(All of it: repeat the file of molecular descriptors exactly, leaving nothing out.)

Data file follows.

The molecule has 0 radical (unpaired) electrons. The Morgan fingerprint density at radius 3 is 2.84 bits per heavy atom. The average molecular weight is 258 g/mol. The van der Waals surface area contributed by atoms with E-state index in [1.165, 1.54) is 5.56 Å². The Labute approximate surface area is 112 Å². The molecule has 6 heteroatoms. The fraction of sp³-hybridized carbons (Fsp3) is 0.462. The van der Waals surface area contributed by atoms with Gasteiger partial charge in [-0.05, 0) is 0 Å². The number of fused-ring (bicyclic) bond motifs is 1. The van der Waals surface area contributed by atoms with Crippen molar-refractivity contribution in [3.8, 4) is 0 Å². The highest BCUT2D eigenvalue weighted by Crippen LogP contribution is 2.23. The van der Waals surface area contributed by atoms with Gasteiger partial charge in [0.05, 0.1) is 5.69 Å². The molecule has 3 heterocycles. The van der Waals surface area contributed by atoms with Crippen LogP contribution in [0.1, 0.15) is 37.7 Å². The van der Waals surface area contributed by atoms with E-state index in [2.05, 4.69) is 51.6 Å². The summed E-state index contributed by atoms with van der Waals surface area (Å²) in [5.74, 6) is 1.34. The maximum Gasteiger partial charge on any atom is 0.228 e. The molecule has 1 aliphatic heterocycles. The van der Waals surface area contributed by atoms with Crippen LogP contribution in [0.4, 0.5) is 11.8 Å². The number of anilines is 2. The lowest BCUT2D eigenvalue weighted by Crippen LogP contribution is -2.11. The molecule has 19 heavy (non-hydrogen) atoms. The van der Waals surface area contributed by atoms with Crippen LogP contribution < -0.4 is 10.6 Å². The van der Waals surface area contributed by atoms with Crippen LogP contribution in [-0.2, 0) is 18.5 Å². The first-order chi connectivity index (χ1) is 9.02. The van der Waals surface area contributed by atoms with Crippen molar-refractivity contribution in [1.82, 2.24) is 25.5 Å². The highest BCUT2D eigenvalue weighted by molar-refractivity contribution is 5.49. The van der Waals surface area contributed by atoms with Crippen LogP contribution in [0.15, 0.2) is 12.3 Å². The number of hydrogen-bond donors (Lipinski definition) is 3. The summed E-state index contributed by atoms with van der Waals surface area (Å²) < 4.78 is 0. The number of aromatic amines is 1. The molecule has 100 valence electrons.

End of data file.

The molecule has 0 radical (unpaired) electrons. The Morgan fingerprint density at radius 3 is 2.84 bits per heavy atom. The average molecular weight is 258 g/mol. The van der Waals surface area contributed by atoms with E-state index in [1.165, 1.54) is 5.56 Å². The Labute approximate surface area is 112 Å². The molecule has 6 heteroatoms. The fraction of sp³-hybridized carbons (Fsp3) is 0.462. The van der Waals surface area contributed by atoms with Gasteiger partial charge in [-0.05, 0) is 0 Å². The number of fused-ring (bicyclic) bond motifs is 1. The van der Waals surface area contributed by atoms with Crippen molar-refractivity contribution in [3.8, 4) is 0 Å². The highest BCUT2D eigenvalue weighted by Crippen LogP contribution is 2.23. The van der Waals surface area contributed by atoms with Gasteiger partial charge in [0.05, 0.1) is 5.69 Å². The molecule has 3 heterocycles. The van der Waals surface area contributed by atoms with Crippen LogP contribution in [0.1, 0.15) is 37.7 Å². The van der Waals surface area contributed by atoms with E-state index in [2.05, 4.69) is 51.6 Å². The summed E-state index contributed by atoms with van der Waals surface area (Å²) in [5.74, 6) is 1.34. The maximum Gasteiger partial charge on any atom is 0.228 e. The molecule has 1 aliphatic heterocycles. The van der Waals surface area contributed by atoms with Crippen LogP contribution in [0.4, 0.5) is 11.8 Å². The number of anilines is 2. The lowest BCUT2D eigenvalue weighted by Crippen LogP contribution is -2.11. The molecule has 19 heavy (non-hydrogen) atoms. The van der Waals surface area contributed by atoms with Crippen LogP contribution < -0.4 is 10.6 Å². The van der Waals surface area contributed by atoms with Crippen LogP contribution in [-0.2, 0) is 18.5 Å². The first-order chi connectivity index (χ1) is 9.02. The van der Waals surface area contributed by atoms with Crippen molar-refractivity contribution in [1.82, 2.24) is 25.5 Å². The highest BCUT2D eigenvalue weighted by molar-refractivity contribution is 5.49. The van der Waals surface area contributed by atoms with Crippen LogP contribution in [0.15, 0.2) is 12.3 Å². The number of hydrogen-bond donors (Lipinski definition) is 3. The summed E-state index contributed by atoms with van der Waals surface area (Å²) < 4.78 is 0. The number of aromatic amines is 1. The molecule has 100 valence electrons.